No Fuss

I don't want to know about my record sales or read any of my reviews. I just want to be left alone to do what I do.

HIGH SCHOOL WAS DEFINITELY WHEN I realized that I could do this forever. In the tenth grade, I transferred from Grapevine High School to the arts magnet school in Dallas, Booker T. Washington. It's probably one of the coolest things I've ever gotten to do. I was surrounded by people my own age who were doing all these crazy, creative things. There were dancers dancing down the hallway and singers singing everywhere. It was just a totally different atmosphere than I was used to.

My second year there, one of my friends said I should audition for a singing part in this show that the school was putting on for Black History Month. He knew I sang a little bit; really, I was a piano player. But he told me I should come audition, and I did. For some reason I got the part. I played Billie Holiday, and I had to sing "Strange Fruit." It's a really heavy song. It's about lynchings in the South. At first I felt silly singing it, because I'm white, you know? But everyone encouraged me. The director gave me great instruction. I don't know if I did it perfectly, but I did the best I could. I appreciated the song for what it was: an amazing piece of poetry. It was a beautiful experience learning about Billie Holiday.

I started getting gigs while I was still in high school. It was cool making a hundred bucks every once in a while. My first gig was at a coffeehouse on Greenville Avenue, down the street from the Whole Foods. Then I studied jazz piano at [the University of] North Texas, and I started playing weddings and restaurant gigs and private parties—stuff for money. I had a regular gig at an Italian restaurant in Dallas called Popolos, at Preston and Royal. I played there for two years, two nights a week. That's how I made my rent. Usually people didn't listen to the music because they were too busy eating their dinner. But some nights they would listen. And I'd think, "What can I play next to keep them clapping?"

I went to New York City the summer after my second year in college, and I ended up staying because I loved it so much. It's funny, but I got into country music when I moved to New York. I was homesick, so I listened to Townes Van Zandt. Things started happening here pretty fast. I got a record deal. I had no idea how crazy it would get. But it's still easy to walk around New York unrecognized. I'm kind of nerdy and not fashionable, so people don't give me a second look.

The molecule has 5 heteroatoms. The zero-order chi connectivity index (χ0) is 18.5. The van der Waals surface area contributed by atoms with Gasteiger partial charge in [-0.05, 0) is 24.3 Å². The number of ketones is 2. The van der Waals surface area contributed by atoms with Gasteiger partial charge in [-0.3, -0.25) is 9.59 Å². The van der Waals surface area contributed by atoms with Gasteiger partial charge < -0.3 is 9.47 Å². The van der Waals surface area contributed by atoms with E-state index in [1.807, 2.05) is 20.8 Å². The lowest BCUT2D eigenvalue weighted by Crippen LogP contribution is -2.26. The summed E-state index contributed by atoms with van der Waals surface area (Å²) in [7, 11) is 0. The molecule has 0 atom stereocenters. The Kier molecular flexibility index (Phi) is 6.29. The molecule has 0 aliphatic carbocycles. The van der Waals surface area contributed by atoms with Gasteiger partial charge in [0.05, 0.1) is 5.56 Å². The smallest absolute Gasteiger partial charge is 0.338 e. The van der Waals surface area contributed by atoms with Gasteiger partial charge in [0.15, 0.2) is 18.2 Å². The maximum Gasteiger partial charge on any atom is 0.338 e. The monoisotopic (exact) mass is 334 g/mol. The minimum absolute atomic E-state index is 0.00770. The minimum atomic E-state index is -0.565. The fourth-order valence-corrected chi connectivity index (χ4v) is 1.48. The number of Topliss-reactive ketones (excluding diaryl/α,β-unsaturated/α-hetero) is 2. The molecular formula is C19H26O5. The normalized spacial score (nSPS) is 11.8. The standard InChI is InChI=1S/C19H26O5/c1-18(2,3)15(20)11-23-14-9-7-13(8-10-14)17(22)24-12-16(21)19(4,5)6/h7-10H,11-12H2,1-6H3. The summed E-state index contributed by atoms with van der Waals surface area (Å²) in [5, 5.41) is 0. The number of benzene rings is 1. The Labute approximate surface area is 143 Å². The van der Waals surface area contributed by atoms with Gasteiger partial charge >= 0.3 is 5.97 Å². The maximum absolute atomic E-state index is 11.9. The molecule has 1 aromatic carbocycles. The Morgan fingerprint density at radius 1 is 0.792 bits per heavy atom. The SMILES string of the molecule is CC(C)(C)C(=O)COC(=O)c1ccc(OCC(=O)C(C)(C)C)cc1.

Right before my first record came out, just over two years ago, I met Willie Nelson. My band and I were opening for him in San Francisco, at the Fillmore. No one had heard the record yet, so it was the first really huge thing that happened. We performed with him for four nights. I didn't get to talk to him much, but the last night, I went out and sang "Help Me Make It Through the Night" with him. I was so nervous I was shaking. I couldn't even enjoy the show until I was done, I was so freaked out. But I did it. It felt so amazing to be onstage with him. I learned a lot from watching him. Every night, he'll sign autographs until the cows come home. He'll sign until the last person is gone.

That was the first big thing. And then the record came out, and weird things started happening all the time. The record got bigger and bigger, and it started reaching more and more people. I thought we'd go back into the studio in a month and the hype would be over, but it just kept going. By the time the Grammy nominations came around, it was insane. The night of the Grammys, I was really excited at first. But the later it got and the more awards we won, the more I freaked out. I thought, "Oh, no—people are going to hate me. It's not my fault!" I was scared, because who could say I deserved all that? It was like a dream where you're naked. I felt like I was in high school and all the popular kids were in the audience and were, like, "What's she doing up there?" I felt like I had gone to a birthday party and eaten all the cake before anyone else got a piece.

I was so overwhelmed that I became almost anesthetized to it. I mean, that was a huge moment for me, but it all seemed so ridiculous. It was a total circus; it was too much. At a certain point it starts to take you away from the music. And the music is the whole point.

The new record came out in February, and it sold more than a million copies the first week. It's funny, but I don't want to know about sales. I don't want to read any of the reviews; I don't want to see any of the articles. I just want to do what I do and have it be as unfussed-with as possible. When it was selling like crazy, I told my management, "I know this is what you guys get excited about, but it's not that big of a deal. So don't get all weird."

Norah Jones, 24, lives in New York City. Her first album, Come Away With Me , won eight Grammy awards. Her second, Feels Like Home , debuted at number one on the Billboard 200 chart in February.

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